San Francisco, CA, April 28, 2016 (Newswire.com) - As the global economy grows ever more dependent on the fast-evolving IT sector, the perspectives of IT professionals on their challenges and opportunities take on greater weight. But according to a new survey commissioned by Kensington, a worldwide computer accessory company, many IT professionals believe that IT is being sorely undervalued in the workplace.
The survey, of IT pros in the U.S., UK and Australia, conducted through Spiceworks' "Voice of IT" network, addresses a broad spectrum of factors crucial to implementing and assessing IT in the business environment: strategy, security, budget, productivity barriers to improvement, helpdesk commitments, administrative pressures, time allocation and employee wellness.
Yet it is the perceived value of IT -- or lack thereof -- that appears to be the subject of the survey's most noteworthy findings. The fact that many IT professionals "juggle wearing multiple hats and, dealing with ‘human issues’ in particular," may detract from the value they are able to deliver to their organizations, according to the survey report."IT today is the essential driver of insight and knowledge in the business place -- but insight and knowledge on the application of IT is no less essential if it is to be utilized successfully. We believe that this new survey provides unique new insights on the application of IT from those best qualified to offer it, IT professionals."
When asked about the personality they most identify with, 32 percent of survey respondents felt they were most like a firefighter – but, as the report states, "in spending so much time dealing with employee errors and administrative tasks, there’s a chance [IT professionals'] talents are undervalued and underutilized."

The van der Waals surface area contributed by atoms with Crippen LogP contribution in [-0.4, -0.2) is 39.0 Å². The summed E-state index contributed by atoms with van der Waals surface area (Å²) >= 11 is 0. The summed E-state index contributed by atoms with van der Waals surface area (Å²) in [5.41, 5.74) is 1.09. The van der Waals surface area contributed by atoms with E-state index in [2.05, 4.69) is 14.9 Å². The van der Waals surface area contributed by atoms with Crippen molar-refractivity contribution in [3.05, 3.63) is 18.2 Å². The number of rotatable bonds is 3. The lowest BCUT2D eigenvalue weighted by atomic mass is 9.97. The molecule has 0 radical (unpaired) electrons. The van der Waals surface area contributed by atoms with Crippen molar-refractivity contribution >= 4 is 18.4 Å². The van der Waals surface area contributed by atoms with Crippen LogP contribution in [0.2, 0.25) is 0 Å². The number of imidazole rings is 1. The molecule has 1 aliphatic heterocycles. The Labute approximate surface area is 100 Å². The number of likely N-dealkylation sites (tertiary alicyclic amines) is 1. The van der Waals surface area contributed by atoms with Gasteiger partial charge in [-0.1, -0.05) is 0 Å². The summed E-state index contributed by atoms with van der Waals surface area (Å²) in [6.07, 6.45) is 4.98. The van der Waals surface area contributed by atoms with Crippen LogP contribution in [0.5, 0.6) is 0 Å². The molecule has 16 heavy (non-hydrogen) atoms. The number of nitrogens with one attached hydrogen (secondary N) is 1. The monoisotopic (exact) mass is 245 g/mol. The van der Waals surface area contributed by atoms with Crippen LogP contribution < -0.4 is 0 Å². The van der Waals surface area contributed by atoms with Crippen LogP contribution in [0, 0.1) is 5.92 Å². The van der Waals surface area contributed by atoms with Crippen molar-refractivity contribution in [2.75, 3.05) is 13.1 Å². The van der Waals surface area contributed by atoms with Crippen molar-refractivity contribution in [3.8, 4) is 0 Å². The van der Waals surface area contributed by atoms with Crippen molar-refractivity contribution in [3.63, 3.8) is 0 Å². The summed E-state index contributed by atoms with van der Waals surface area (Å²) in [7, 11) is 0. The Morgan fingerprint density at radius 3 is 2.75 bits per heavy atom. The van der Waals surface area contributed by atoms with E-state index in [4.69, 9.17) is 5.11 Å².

Survey respondents also specified their complaints about organizations’ overall commitment to IT -- which ranged from no or low budget allocation and lack of management understanding, to limited training for end-users. Forty-four percent complained that they were hampered by lack of time/resources; 40 percent blamed insufficient budget; 36 percent complained that IT was perceived as a cost, not as an opportunity; and 28 percent grumbled that employees disregard the ‘rules’.
Other Key Findings:
Security, not surprisingly, was afforded the top budget priority of the IT professionals surveyed, followed by employee connectivity/uptime and employee set up/workspace configuration. Human error, lack of process or "employees not following" established processes, and external threats were seen as the biggest IT security risks to organizations. (Employee training is considered a vital component of corporate security -- yet the survey found that just 5 percent of IT professionals' time was allocated to training.)
The survey respondents also cited hardware/ infrastructure refresh and OS updates as important for 2016. However, big data and cloud technology were acknowledged as higher priorities by companies in Australia compared to businesses in the U.S. and the UK.
Respondents appear to be increasingly focused on employee wellness, but they still have some way to go to meet employees’ expectations. Just over half of IT professionals reported that they had not received any requests from colleagues or employees regarding their wellness - possibly due to a lack of awareness of the options open to them.
IT professionals want to spend more time on IT strategy but insufficient budget, lack of time/resources, and a prevailing attitude within their organizations that technology is a cost, not an opportunity, are reported barriers.
Productivity and Adoption of New Technology
Improved or upgraded systems and multi-screening/monitors/displays are the most common technology measures implemented specifically to improve performance across all three countries. The U.S. and UK have similar rates of cloud adoption, with roughly one third of organizations having already shifted to some extent. Organizations in Australia have so far placed more emphasis on BYOD than their counterparts in the U.S. and UK, but U.S. employees are driving change, rather than organizational top-down initiatives.